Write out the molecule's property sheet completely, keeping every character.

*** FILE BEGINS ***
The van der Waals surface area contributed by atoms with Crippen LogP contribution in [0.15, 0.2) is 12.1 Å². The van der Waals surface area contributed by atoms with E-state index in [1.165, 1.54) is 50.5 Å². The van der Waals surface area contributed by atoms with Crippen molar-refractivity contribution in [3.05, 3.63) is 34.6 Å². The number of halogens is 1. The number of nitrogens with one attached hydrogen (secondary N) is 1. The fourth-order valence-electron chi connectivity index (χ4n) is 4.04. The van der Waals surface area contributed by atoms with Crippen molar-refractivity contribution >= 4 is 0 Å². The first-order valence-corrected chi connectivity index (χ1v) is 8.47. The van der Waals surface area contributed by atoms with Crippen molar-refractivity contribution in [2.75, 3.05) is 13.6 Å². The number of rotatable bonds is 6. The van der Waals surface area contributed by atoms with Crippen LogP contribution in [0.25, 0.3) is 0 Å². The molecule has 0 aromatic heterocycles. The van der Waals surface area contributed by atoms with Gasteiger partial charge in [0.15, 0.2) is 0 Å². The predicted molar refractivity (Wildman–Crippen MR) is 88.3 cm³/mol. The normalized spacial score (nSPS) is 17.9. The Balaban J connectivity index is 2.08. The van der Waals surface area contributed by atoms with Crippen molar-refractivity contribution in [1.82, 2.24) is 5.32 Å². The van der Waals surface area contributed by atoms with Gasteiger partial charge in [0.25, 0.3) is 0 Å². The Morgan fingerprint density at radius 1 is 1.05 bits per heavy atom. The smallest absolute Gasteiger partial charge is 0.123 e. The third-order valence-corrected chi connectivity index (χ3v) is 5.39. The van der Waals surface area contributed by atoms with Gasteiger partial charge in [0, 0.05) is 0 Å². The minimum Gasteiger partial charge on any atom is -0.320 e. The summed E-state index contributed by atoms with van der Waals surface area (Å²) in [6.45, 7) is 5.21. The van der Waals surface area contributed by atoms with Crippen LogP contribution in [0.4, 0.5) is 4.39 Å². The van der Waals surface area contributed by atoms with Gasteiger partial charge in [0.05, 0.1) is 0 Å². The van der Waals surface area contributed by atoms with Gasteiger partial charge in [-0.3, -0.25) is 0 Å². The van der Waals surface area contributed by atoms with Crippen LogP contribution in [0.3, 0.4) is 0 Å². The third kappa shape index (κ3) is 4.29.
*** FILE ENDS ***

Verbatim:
The van der Waals surface area contributed by atoms with Crippen LogP contribution in [0.15, 0.2) is 12.1 Å². The van der Waals surface area contributed by atoms with E-state index in [1.165, 1.54) is 50.5 Å². The van der Waals surface area contributed by atoms with Crippen molar-refractivity contribution in [3.05, 3.63) is 34.6 Å². The number of halogens is 1. The number of nitrogens with one attached hydrogen (secondary N) is 1. The fourth-order valence-electron chi connectivity index (χ4n) is 4.04. The van der Waals surface area contributed by atoms with Crippen molar-refractivity contribution >= 4 is 0 Å². The first-order valence-corrected chi connectivity index (χ1v) is 8.47. The van der Waals surface area contributed by atoms with Crippen molar-refractivity contribution in [2.75, 3.05) is 13.6 Å². The number of rotatable bonds is 6. The van der Waals surface area contributed by atoms with Crippen LogP contribution in [0.25, 0.3) is 0 Å². The molecule has 0 aromatic heterocycles. The van der Waals surface area contributed by atoms with Gasteiger partial charge in [0.15, 0.2) is 0 Å². The predicted molar refractivity (Wildman–Crippen MR) is 88.3 cm³/mol. The normalized spacial score (nSPS) is 17.9. The Balaban J connectivity index is 2.08. The van der Waals surface area contributed by atoms with Crippen molar-refractivity contribution in [1.82, 2.24) is 5.32 Å². The van der Waals surface area contributed by atoms with Gasteiger partial charge in [0.25, 0.3) is 0 Å². The Morgan fingerprint density at radius 1 is 1.05 bits per heavy atom. The smallest absolute Gasteiger partial charge is 0.123 e. The third-order valence-corrected chi connectivity index (χ3v) is 5.39. The van der Waals surface area contributed by atoms with Gasteiger partial charge in [0, 0.05) is 0 Å². The minimum Gasteiger partial charge on any atom is -0.320 e. The summed E-state index contributed by atoms with van der Waals surface area (Å²) in [6.45, 7) is 5.21. The van der Waals surface area contributed by atoms with Crippen LogP contribution in [0.4, 0.5) is 4.39 Å². The van der Waals surface area contributed by atoms with Gasteiger partial charge in [0.05, 0.1) is 0 Å². The van der Waals surface area contributed by atoms with Gasteiger partial charge in [-0.3, -0.25) is 0 Å². The van der Waals surface area contributed by atoms with Crippen LogP contribution in [0.3, 0.4) is 0 Å². The third kappa shape index (κ3) is 4.29.